Libya’s main export and what drives their economy is the oil industry.  According to World News Australia, they claimed, “With around 46-and-a-half billion barrels, [Libya} holds Africa’s largest proven oil reserves and is the world’s ninth biggest.  The oil industry contributes to 95 percent of export earnings in Libya; however, the civil war saw production come to a stop, and today it’s barely at one-quarter of total potential output.”[3]  So with Libya’s main export only producing close to 25% of its total potential output, we see a major decrease in their net exports, which is exports minus imports, and an overall decrease in the GDP.

The next variable that is seen taking a large hit is the consumption variable, which consists of the goods and services bought by households.  According to Al Bawaba news, More than 740,000 people have fled Libya since the start of the severe conflicts and because of that local consumption has decreased.[4]  When a population is decreasing and a war is happening in the people’s backyards, consumption is not a major priority in their life.  The people are focused on making it alive through each day and are only buying the necessary goods for everyday life.  With the civil war occurring and the population fleeing, consumption is negatively affected.

Government purchases is the next aspect of a country’s GDP and it is the goods and services bought by the federal, state, and local governments.  In Libya’s case, there is an obvious reason why this variable has decreased and that is because the public overthrew the government in the civil war.  Currently there is a power struggle in Libya.  The Transitional National Council has sought to govern Libya; however, 100 militias from western Libya said they had formed a new federation to press the country’s new government for further reform.[5]  With no stable government in Libya, the government purchases have decreased greatly adding to the fall of the nation’s GDP.

The last variable that makes up a nation’s GDP is investment, which consists of goods bought for future use.  The variable has also decreased in value due to the uncertainty surrounding Libya and the future of the nation.  Households are still not positive that it is safe to reside in Libya and businesses are still uncertain if Libya is the best choice for their firm’s future. For example, around three weeks ago the Zambia government announced plans to seize Libya’s stake in the firm Zamtel, a fixed-line telecom firm, in which Libya controlled a 75 percent stake in the company.[6]  As uncertainty continues to cloud Libya, there is no telling what will happen to firm’s and household’s investments.

Libya’s GDP took a huge hit due to the decrease in all four variables that make up a nation’s GDP.  The main factors that caused these decreases were the civil war and the implementation of an unstable government.  While the civil war has ended in Libya, there are still uncertainties when it comes to the new government and how it will successfully function.  If Libya’s government can become stable, the future will continue to look much brighter than it does now.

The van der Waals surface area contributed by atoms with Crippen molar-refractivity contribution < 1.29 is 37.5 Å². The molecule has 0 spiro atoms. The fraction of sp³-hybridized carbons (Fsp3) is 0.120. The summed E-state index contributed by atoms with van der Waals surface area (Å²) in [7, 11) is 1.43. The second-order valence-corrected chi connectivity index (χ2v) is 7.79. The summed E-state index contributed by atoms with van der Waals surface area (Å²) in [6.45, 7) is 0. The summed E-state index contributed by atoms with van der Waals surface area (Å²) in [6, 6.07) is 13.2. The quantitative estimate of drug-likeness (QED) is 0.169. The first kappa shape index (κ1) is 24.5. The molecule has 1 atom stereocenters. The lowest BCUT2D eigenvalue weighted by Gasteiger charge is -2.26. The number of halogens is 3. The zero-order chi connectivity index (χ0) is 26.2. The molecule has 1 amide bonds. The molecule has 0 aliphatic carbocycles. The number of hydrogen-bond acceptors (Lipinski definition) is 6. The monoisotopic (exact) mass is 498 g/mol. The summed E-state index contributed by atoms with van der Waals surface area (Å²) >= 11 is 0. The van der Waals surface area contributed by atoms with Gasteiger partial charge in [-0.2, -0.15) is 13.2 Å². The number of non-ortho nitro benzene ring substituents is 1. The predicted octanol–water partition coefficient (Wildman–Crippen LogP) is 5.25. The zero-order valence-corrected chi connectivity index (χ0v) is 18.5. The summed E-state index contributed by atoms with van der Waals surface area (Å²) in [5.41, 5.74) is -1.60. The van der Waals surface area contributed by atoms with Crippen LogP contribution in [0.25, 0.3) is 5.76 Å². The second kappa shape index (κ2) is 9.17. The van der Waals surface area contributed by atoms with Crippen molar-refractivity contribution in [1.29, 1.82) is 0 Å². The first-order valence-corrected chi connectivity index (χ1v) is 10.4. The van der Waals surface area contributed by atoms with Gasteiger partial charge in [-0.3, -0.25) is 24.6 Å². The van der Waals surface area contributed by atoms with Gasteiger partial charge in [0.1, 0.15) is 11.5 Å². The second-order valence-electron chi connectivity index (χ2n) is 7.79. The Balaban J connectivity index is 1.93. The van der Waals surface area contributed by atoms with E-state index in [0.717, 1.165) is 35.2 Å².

Works Cited

Goncalves, Ricardo. “RICARDO’S BUSINESS: Libya’s economy post-Gaddafi.” World News             Australia. Last modified October 21, 2011.             http://www.sbs.com.au/news/blogarticle/125103/RICARDO-S-BUSINESS-Libya-s-            economy-post-Gaddafi.

“Libya minister to protect investment in Zamtel .” Reuters. Last modified January 30, 2012.

http://www.reuters.com/article/2012/01/30/libya-zambia-telcom-            idUSL5E8CU4SO20120130.

Mcshane, Larry. “Libya war death toll: 30K dead, pro-Moammar Khadafy strongholds fire             rockets at rebels.” NY Daily News (New York), September 8, 2011.             http://articles.nydailynews.com/2011-09-08/news/30151648_1_longtime-libyan-leader-            rebel-forces-rocket-blasts.

SyndiGate.info. “The Arab Spring Economic Report.” AlBawaba Business. Last modified             October 24, 2011. http://www.albawaba.com/thearab-spring-report-398218.

The Associated Press. “Libya: Western Militias Unite, Posing Challenge to Transitional             Government.” The New York Times (New York City), February 13, 2012.             http://www.nytimes.com/2012/02/14/world/africa/libya-western-militias-unite-posing-            challenge-to-transitional-government.html?_r=1.


[1] http://articles.nydailynews.com/2011-09-08/news/30151648_1_longtime-libyan-leader-rebel-forces-rocket-blasts

[2] http://www.albawaba.com/thearab-spring-report-398218

[3] http://www.sbs.com.au/news/blogarticle/125103/RICARDO-S-BUSINESS-Libya-s-economy-post-Gaddafi

[4] http://www.albawaba.com/thearab-spring-report-398218

[5] http://www.nytimes.com/2012/02/14/world/africa/libya-western-militias-unite-posing-challenge-to-transitional-government.html

[6] http://www.reuters.com/article/2012/01/30/libya-zambia-telcom-idUSL5E8CU4SO20120130